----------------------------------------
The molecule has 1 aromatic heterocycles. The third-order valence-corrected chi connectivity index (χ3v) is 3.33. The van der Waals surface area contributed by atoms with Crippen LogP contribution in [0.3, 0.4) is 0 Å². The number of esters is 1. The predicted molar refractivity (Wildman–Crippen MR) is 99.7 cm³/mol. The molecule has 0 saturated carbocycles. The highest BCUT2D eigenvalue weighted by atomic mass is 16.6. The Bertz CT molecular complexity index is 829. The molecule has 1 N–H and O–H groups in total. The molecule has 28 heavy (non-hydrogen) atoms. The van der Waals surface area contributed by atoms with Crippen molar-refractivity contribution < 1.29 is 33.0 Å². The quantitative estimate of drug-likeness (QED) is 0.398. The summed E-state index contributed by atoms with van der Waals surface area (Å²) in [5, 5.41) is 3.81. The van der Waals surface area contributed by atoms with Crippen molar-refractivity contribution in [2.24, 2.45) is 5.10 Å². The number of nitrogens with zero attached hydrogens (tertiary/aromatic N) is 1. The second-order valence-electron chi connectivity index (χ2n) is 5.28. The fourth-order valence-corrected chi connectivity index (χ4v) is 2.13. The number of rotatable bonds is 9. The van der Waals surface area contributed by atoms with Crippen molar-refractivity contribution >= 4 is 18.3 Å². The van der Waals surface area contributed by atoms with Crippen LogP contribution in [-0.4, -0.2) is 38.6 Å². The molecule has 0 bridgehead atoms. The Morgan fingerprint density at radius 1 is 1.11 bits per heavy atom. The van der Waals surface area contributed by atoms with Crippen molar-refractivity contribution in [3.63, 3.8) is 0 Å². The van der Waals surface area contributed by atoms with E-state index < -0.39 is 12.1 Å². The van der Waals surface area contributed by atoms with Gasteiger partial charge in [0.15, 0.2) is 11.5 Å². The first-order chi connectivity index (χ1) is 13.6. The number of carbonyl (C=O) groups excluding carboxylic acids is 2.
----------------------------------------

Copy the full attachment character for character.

The molecule has 1 aromatic heterocycles. The third-order valence-corrected chi connectivity index (χ3v) is 3.33. The van der Waals surface area contributed by atoms with Crippen LogP contribution in [0.3, 0.4) is 0 Å². The number of esters is 1. The predicted molar refractivity (Wildman–Crippen MR) is 99.7 cm³/mol. The molecule has 0 saturated carbocycles. The highest BCUT2D eigenvalue weighted by atomic mass is 16.6. The Bertz CT molecular complexity index is 829. The molecule has 1 N–H and O–H groups in total. The molecule has 28 heavy (non-hydrogen) atoms. The van der Waals surface area contributed by atoms with Crippen molar-refractivity contribution < 1.29 is 33.0 Å². The quantitative estimate of drug-likeness (QED) is 0.398. The summed E-state index contributed by atoms with van der Waals surface area (Å²) in [5, 5.41) is 3.81. The van der Waals surface area contributed by atoms with Crippen molar-refractivity contribution in [2.24, 2.45) is 5.10 Å². The number of nitrogens with zero attached hydrogens (tertiary/aromatic N) is 1. The second-order valence-electron chi connectivity index (χ2n) is 5.28. The fourth-order valence-corrected chi connectivity index (χ4v) is 2.13. The number of rotatable bonds is 9. The van der Waals surface area contributed by atoms with Crippen molar-refractivity contribution >= 4 is 18.3 Å². The van der Waals surface area contributed by atoms with Crippen LogP contribution in [-0.4, -0.2) is 38.6 Å². The molecule has 0 bridgehead atoms. The Morgan fingerprint density at radius 1 is 1.11 bits per heavy atom. The van der Waals surface area contributed by atoms with Crippen molar-refractivity contribution in [3.63, 3.8) is 0 Å². The van der Waals surface area contributed by atoms with E-state index < -0.39 is 12.1 Å². The van der Waals surface area contributed by atoms with Gasteiger partial charge in [0.15, 0.2) is 11.5 Å². The first-order chi connectivity index (χ1) is 13.6. The number of carbonyl (C=O) groups excluding carboxylic acids is 2.